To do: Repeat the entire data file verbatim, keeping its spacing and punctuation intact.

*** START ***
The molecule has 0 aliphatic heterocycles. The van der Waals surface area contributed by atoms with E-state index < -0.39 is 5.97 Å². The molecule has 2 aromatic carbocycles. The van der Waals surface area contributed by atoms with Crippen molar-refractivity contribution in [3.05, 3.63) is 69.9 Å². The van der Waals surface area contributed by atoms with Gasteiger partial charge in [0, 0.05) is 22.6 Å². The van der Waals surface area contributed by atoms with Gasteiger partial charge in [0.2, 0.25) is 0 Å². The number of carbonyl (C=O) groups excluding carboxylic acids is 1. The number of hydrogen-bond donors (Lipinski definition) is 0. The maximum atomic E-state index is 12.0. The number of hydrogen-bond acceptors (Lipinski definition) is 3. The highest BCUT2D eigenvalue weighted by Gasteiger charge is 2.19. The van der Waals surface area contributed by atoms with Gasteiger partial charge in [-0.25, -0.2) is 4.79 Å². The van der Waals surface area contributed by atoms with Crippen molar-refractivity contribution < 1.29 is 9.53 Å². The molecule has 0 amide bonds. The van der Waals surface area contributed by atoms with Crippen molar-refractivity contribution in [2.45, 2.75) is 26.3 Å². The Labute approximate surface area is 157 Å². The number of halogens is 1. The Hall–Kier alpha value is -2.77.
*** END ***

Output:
The molecule has 0 aliphatic heterocycles. The van der Waals surface area contributed by atoms with E-state index < -0.39 is 5.97 Å². The molecule has 2 aromatic carbocycles. The van der Waals surface area contributed by atoms with Crippen molar-refractivity contribution in [3.05, 3.63) is 69.9 Å². The van der Waals surface area contributed by atoms with Gasteiger partial charge in [0, 0.05) is 22.6 Å². The van der Waals surface area contributed by atoms with Gasteiger partial charge in [0.2, 0.25) is 0 Å². The number of carbonyl (C=O) groups excluding carboxylic acids is 1. The number of hydrogen-bond donors (Lipinski definition) is 0. The maximum atomic E-state index is 12.0. The number of hydrogen-bond acceptors (Lipinski definition) is 3. The highest BCUT2D eigenvalue weighted by Gasteiger charge is 2.19. The van der Waals surface area contributed by atoms with Gasteiger partial charge in [-0.25, -0.2) is 4.79 Å². The van der Waals surface area contributed by atoms with Crippen molar-refractivity contribution < 1.29 is 9.53 Å². The molecule has 0 amide bonds. The van der Waals surface area contributed by atoms with Crippen molar-refractivity contribution in [2.45, 2.75) is 26.3 Å². The Labute approximate surface area is 157 Å². The number of halogens is 1. The Hall–Kier alpha value is -2.77.